The trial-and-error path that defines social, economic and political life Tunisia since its revolution in January 2011 brought about many fundamental changes and debates in a large array of sectors. Water sector is one of them.
The current work uses an exploratory approach to understand the actual dynamics among actors implied in water services provision in Tunisia, a country facing challenges of development and transition at every level. As a contribution to the discussion on water governance, our research aims at identifying explicative components of conflicts that take place in the domain of water services. Facing a multidimensional issue that translates technical and political decisions into social outcomes, we used an approach called "conflictuality analysis". This emerging approach in the area of social sciences links the dynamic of conflicts to their spatial dimension (Pelletier, 2009). While a conflict per se implies sociospatial interactions, conflictuality addresses length, repetition and location of a set conflicts that occur in a predefined unit of space and time.
METHOD & MATERIALS
In the framework of water services, conflictuality analysis observes the conflict-process taking place among actors in water sector: operators of the public utility, water users, and political actors. Conflictuality analysis of water services is thus a key for reading the performance of this public service in a specific context. The Tunisian context provides an interesting case study of water service management under a system unstable politically and institutionally weak.
Our research question thus attempts to identify how geographical, social, political and institutional components of Tunisian water system could be bearer of conflictual activity in water services. To do so, we adopted a twofold methodology. First, we realised a fieldwork research in Tunis in 2012 where we conducted 17 interviews with experts in water management in Tunisia, with representatives of the main public utility and with NGO workers to enable our understanding of the Tunisian water system. Secondly, in 2013, we built a database made of 304 articles in French retrieved from seventeen Tunisian dailies online. All articles retrieved describe or mention an issue related to water service in Tunisia that occurred between January 1st and December 31 2012. Our results were updated with a short fieldwork carried out in spring 2014.
We analysed the geographic distribution of these conflicts with other geographic variables such as unemployment rate, ratio of population without service and level of regional economic development. We also examined the geographic distribution of conflicts against that of two more variables related to the water sector: projects of development in water sector and service interruption due to technical problems.
RESULTS & DISCUSSION
Data collection resulted in 38 conflicts related to water services. The duration of these conflicts varies from 1 to 183 days and the number of actors implied varies from one to four. Using governorates (i.e. administrative region) as units of analysis, we observed that in those governorates where there are frequent conflicts, numerous service interruptions due to technical problems occur. At the same time, some technical problems arise repeatedly in specific governorates where no conflicts take place, as in the great region of Tunis and in the surrounding governorates. Regarding the geographic distribution of development projects in water sector and the presence of conflitcs, no clear correlation was observed. Moreover, our results show that a high percentage of households connected to water services in some governorates may obscure a lacking service, as it is the case in the governorates in the central part of the country. The most numerous conflicts related to water conflicts take place in poor governorates in Central and Northern Tunisia, and in the governorates located in the tourist region. Whereas water resources are scarce in the tourist region, Northern Tunisia has abundant water resources. The existence of conflicts thus cannot be explained by the abundance of the resource but rather by its accessibility, which results of public policies in the water sector. The analysis of conflicts related to water services is entrenched in a multitude of variables in political decision-making and in social expectations toward a new political system. These conflicts can be interpreted as a symptom of an unequal resource allocation, which is the result of physical factors as much as political ones.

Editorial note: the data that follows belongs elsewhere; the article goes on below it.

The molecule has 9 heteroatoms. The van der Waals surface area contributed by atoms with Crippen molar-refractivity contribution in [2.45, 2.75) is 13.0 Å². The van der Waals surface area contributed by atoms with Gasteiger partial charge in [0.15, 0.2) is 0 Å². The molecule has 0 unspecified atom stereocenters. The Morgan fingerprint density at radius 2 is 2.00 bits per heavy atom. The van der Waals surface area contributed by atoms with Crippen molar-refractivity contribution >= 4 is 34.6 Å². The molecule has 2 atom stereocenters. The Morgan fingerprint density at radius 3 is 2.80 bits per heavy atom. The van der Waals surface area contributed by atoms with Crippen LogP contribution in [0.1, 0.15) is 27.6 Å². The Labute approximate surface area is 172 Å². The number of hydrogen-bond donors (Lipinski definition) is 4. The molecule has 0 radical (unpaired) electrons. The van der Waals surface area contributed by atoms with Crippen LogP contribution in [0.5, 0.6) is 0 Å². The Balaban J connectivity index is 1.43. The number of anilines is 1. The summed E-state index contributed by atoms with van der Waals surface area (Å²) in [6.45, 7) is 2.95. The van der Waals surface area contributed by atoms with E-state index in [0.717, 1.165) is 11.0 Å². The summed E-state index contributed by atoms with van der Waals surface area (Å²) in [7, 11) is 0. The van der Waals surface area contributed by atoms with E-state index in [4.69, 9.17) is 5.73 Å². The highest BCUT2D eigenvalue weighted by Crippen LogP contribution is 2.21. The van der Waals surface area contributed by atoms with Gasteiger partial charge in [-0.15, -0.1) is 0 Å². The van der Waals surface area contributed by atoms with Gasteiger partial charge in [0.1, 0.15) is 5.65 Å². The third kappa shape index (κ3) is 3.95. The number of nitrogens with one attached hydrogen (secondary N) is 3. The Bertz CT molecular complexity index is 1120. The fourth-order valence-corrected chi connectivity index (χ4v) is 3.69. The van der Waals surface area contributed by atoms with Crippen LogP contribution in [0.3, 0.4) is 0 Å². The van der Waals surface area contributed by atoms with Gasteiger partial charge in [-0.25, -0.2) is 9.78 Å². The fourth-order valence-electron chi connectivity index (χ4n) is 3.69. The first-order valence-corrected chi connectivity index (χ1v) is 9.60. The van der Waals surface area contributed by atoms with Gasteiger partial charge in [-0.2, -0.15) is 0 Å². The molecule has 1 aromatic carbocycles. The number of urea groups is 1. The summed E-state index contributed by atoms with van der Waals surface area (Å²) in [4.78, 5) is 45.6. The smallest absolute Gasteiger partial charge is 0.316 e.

In sum, our analysis indicates that the performance of water services is dependent on its governance, which in turn, depends on political governance at the national level. Conflictuality analysis enables the understanding of conflicts generated by a public service when its global performance is hindered by socio-political conditions. Conflicts related to water services appear as the result of many decades of publics policies regarding water supply that contributed to exacerbate regional disparities. Conflictuality analysis also highlights the impacts of social transformation mechanisms on a water system. Unequal access to water services in Tunisia is part of a social problem constructed over years under the realm of the former president Zine el Abidine Ben Ali, and the conflicts we attempted to identify translate social claims for a better governance of water services.
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